The show, at this point, had no choice but to deviate from the framework provided by the books. A written narrative and a visual one are two different animals as it is. A show or movie based on a novel need not adhere strictly to it, but in the case of "Game of Thrones" the showrunners had no choice. George R. R. Martin writes at his own pace, and the show has outpaced that pace. And, I would argue, that it's exciting to see deviations from the books. It makes for more compelling storytelling for this viewer. I think that, since I came to the books because of the show, that I am more vested in how the show is telling the story of the seven kingdoms versus how Martin is telling that very same story. Well, not so very same any longer.
Monday, May 18, 2015
Everything, dammit, comes to an end. Sunday May 17, 2015 saw the final episode of Mad Men air. I didn't get to watch it in real time because no matter much I might adore the show, the alarm goes off at 4:45am and, well, sleep and I have a deep and meaningful relationship. I did catch up with the finale this morning, savoring every moment because I knew that this was the last. It was more wistful than tearful, and for that I'm pleased.
The evolution of the characters over the seasons was wondrous to behold - even when they didn't change all that much because people don't really betray their core nature. In that way we are all Sisyphus rolling a boulder of our baggage up that hill every single day. Don Draper's baggage in particular was monumental. Given his origins, and his childhood, where he ends up is surprising, but how he conducts his private life isn't. His relationships with the romantic interests in his life, that endless parade of women, is disappointing, but nonetheless typical of someone so scarred and ashamed of his past. Two of Don's deepest and most surprising relationships with female characters were nonsexual. One was with Peggy Olson, the fresh from secretarial school secretary, who rises through the ranks to become a head copywriter. Don's protege. They have a conflicted relationship because she initially was always looking toward him for approval and he was pushing back to get her to stand on her own and have confidence in her work. Then later he seemed to want her approval and she seemed tired of the dance...but there comes a time again when they do dance, and they share the only two beers to be found in all of Indiana on a Sunday night when the sale of alcohol was still prohibited.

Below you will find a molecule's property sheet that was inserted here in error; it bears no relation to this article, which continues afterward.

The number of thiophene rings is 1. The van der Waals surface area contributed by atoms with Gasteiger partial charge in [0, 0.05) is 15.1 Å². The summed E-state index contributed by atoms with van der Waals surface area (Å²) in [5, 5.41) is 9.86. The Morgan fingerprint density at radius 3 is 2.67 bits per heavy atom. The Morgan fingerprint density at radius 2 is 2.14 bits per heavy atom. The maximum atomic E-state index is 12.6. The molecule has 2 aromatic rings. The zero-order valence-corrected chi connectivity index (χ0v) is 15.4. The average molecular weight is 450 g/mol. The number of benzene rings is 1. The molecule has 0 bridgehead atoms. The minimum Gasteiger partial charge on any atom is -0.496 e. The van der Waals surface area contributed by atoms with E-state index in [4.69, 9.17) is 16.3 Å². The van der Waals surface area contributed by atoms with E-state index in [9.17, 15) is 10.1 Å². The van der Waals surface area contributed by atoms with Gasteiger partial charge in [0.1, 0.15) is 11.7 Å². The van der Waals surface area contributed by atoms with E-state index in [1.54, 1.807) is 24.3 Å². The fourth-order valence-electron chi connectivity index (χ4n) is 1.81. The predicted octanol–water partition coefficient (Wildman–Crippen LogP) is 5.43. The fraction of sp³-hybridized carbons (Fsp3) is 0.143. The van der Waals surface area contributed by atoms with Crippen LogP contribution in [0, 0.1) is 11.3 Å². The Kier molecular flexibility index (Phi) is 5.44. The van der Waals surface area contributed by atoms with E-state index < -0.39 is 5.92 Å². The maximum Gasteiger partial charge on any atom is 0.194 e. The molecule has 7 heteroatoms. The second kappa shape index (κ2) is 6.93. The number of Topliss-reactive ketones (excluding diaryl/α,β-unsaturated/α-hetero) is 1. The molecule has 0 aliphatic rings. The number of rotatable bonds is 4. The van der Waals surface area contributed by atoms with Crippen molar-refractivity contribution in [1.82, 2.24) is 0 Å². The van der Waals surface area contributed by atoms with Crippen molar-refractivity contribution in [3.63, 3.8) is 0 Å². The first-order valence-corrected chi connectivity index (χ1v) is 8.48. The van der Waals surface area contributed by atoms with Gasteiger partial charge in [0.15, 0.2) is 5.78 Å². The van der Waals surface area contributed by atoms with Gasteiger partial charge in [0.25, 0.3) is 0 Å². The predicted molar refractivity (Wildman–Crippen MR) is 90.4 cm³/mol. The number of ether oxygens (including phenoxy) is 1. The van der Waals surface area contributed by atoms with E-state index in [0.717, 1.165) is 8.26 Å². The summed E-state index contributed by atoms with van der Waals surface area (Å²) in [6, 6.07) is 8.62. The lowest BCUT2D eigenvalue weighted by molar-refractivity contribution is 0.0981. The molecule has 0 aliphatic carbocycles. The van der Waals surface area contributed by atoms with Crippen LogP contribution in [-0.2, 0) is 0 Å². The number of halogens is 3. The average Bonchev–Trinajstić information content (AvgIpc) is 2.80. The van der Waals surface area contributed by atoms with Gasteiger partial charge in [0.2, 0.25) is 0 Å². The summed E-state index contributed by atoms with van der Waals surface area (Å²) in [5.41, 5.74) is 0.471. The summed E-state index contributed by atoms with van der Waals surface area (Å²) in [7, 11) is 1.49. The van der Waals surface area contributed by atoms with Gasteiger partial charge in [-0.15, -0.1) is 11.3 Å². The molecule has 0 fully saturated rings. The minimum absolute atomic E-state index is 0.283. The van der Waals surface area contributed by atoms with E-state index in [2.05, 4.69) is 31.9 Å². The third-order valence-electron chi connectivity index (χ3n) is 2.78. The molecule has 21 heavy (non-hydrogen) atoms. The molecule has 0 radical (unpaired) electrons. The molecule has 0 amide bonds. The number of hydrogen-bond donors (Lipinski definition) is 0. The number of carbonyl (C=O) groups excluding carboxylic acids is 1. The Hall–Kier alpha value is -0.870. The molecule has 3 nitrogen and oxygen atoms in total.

The relationship that interested me the most was entirely outside the office and was between Don and his daughter Sally. I think that this was the only relationship that truly mattered to Don given how when he either had to be honest with her, or risk losing her love and trust, he was honest with her. When I watched, and rewatched, the episode where he drove all three of his children to Hershey, PA to show them the squalor in which he'd been raised, and there was no doubt that this was in response to Sally telling him that she knows nothing about him or his past. And then, finally, when she tells him in a later episode that she loves him, you see a release of tension on his face, as if...
Don would never have his mother's love, she died birthing him, and he was so colossally disastrous in his romantic life that he was compelled to sabotage anything and everything good that came his way. But with his daughter, with Sally, there is that familial love that he was always denied.
I'll miss this show.